We live in an era of mobile-first customer experiences. Yet customers don’t even think about being mobile first; they just connect as part of their everyday lives.
Modern brands are learning that they need to be there for consumers, to be useful, and to be quick in what Google coined more than two years ago as micro-moments—those moments that occur when people reflexively turn to a mobile device to buy, know, or do something or go somewhere in real time.
But as technologies and customer behaviors continue to change, we know marketers must keep changing, too. So where does that leave micro-moments? That behavior served as a powerful way for marketers to think about consumers and how to orient their strategies to win them. I, too, have spent the past two-plus years studying them.
The short answer is this: Micro-moments are going nowhere. Instead, they’re graduating to their next phase—one where they’re accelerating in quantity and importance, and they’re driving ever-heightened expectations for consumer experiences. We are now headed toward the age of intelligent, real-time, on-the-go assistance, and it makes mobile and any connected device more instrumental in how consumers find brands and make decisions.
The Ever-Evolving Empowered Consumer
Google recently published an interesting article that got me thinking, especially this part:
Illuminating this behavior [micro-moments] and the associated consumer expectations proved to be really useful for marketers ... It helped marketers think about which moments mattered most, and it created urgency. It also inspired an evaluation of a range of legacy habits and approaches—from how to think about share of voice and how to measure business results to how to deliver useful experiences.
Customers must be at the heart of any marketing strategy, and their behaviors and the technologies they use to discover and make decisions should inspire what brands do next.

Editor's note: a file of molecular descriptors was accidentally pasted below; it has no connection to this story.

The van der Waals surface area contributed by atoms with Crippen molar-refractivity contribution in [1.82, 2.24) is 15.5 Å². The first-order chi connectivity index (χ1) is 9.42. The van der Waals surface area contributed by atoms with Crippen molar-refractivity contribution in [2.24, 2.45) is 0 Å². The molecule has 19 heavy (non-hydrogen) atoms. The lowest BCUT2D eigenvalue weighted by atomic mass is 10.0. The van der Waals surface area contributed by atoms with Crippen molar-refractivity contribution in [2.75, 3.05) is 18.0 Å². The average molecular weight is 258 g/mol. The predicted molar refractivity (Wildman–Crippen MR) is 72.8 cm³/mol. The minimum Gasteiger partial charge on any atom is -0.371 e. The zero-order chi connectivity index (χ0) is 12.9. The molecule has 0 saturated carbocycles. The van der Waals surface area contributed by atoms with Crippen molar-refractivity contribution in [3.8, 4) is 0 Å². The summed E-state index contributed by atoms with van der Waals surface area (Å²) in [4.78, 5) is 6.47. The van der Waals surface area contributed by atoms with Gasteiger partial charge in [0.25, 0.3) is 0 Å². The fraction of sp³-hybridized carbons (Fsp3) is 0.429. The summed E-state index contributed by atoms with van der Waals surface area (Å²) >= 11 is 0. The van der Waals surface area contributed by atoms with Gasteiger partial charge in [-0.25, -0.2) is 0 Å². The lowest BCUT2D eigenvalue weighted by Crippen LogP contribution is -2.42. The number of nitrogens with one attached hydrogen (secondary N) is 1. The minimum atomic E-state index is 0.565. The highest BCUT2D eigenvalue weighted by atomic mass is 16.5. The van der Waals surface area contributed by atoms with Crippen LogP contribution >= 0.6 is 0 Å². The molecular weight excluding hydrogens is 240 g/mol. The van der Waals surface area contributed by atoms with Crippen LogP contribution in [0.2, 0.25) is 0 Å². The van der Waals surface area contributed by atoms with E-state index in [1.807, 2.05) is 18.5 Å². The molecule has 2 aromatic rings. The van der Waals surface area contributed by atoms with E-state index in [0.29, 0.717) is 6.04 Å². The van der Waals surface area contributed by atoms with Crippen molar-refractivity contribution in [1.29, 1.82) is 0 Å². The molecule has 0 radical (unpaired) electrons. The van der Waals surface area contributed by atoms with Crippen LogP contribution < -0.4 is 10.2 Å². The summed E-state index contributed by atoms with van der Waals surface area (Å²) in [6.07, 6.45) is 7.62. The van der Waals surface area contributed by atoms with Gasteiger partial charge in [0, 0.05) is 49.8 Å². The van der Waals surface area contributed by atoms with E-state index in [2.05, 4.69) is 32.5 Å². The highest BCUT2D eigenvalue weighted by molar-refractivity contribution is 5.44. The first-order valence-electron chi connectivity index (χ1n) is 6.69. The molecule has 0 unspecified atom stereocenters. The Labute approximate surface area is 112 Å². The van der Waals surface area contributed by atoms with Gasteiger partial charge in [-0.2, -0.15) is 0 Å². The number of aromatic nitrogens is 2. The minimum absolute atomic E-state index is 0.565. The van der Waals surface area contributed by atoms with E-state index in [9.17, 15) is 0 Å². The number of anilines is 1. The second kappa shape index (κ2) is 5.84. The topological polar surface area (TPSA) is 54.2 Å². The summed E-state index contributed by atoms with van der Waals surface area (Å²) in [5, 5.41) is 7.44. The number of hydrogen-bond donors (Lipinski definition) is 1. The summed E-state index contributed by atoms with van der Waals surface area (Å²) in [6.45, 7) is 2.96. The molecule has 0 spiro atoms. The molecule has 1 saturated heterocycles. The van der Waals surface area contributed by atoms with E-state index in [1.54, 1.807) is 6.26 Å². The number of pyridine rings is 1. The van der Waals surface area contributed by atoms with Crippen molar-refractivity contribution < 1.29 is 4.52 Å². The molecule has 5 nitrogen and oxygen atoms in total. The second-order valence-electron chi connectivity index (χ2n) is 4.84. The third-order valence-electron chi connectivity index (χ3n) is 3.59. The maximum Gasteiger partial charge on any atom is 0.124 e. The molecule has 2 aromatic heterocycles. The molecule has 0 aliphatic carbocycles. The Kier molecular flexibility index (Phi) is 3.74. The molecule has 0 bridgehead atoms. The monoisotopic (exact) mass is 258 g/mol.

What was good enough or even great yesterday is no longer the standard for engagement tomorrow. The team at Google would know. They relentlessly study the data behind search and clicks that help them reveal how to better help brands. Since the emergence and rapid pervasiveness of micro-moments, they identified a few key consumer characteristics that call for critical thinking among modern marketers.
• The ‘well-advised’ consumer: Customers are only becoming more connected. As they do, they become more informed and empowered. Their expectations, preferences, and behaviors also evolve along the way. They want to make the best decisions, without friction, as validated by their peers, whether it’s the biggest or the smallest decisions.
For example, Google found that mobile searches for the term “best” have grown 92% in just the past two years. Mobile, enhanced algorithms, and now AI are making search easier and faster and are helping consumers do more with less effort.
• The ‘right now’ consumer: Mobile devices are also real-time devices, and apps such as Uber, Postmates, DoorDash, et al., are fueling an on-demand economy. Consumers are conditioned to get what they want when and how they want it. Google refers to consumers in this regard as “right now” consumers. I often call these modern consumers “accidental narcissists” because apps, services, social media, and the on-demand economy are teaching them that they are at the center of their “egosystem.”
Whether it’s a last-minute decision or something that they simply need in the moment, consumers are using their mobile devices to buy anything and everything—because they can. Add to this the rise of voice-powered devices such as Google Home and Amazon Echo, as well as voice-powered apps such as Google Assistant and Siri, and the right-now/accidental-narcissist consumer is even more empowered in micro-moments.
• The ‘right here’ consumer: When it comes to local search, consumers reach for the device closest to them in the moment they need to find what they’re looking for. Consumers expect brands to respond with the right information to deliver location-specific responses.
In the past, for example, a local search query might include business type and ZIP code or city with extra descriptors to improve the results. Over time, ZIP code and city were dropped in favor of simply saying, “near me.” Now consumers increasingly just type or say “business type” (e.g. florist, Mexican restaurant) and let the results guide them—with local relevance built in. The same is true for branded apps. Consumers don’t just want to see what’s available; they want to see what’s available based on their location. They assume that brands and devices already know where they are.
Right-Now, Right-Here Consumers Are In Control
We live in an emerging age of assistance. Devices are getting more intelligent and capable, and consumers are becoming more connected and empowered. Their behaviors and expectations evolve every day as a result. Consumers are learning to expect immediacy, relevancy, and utility. They’re increasingly looking to brands to engage them faster, without friction or cumbersome steps, and with personalized and useful information. And those expectations will only escalate.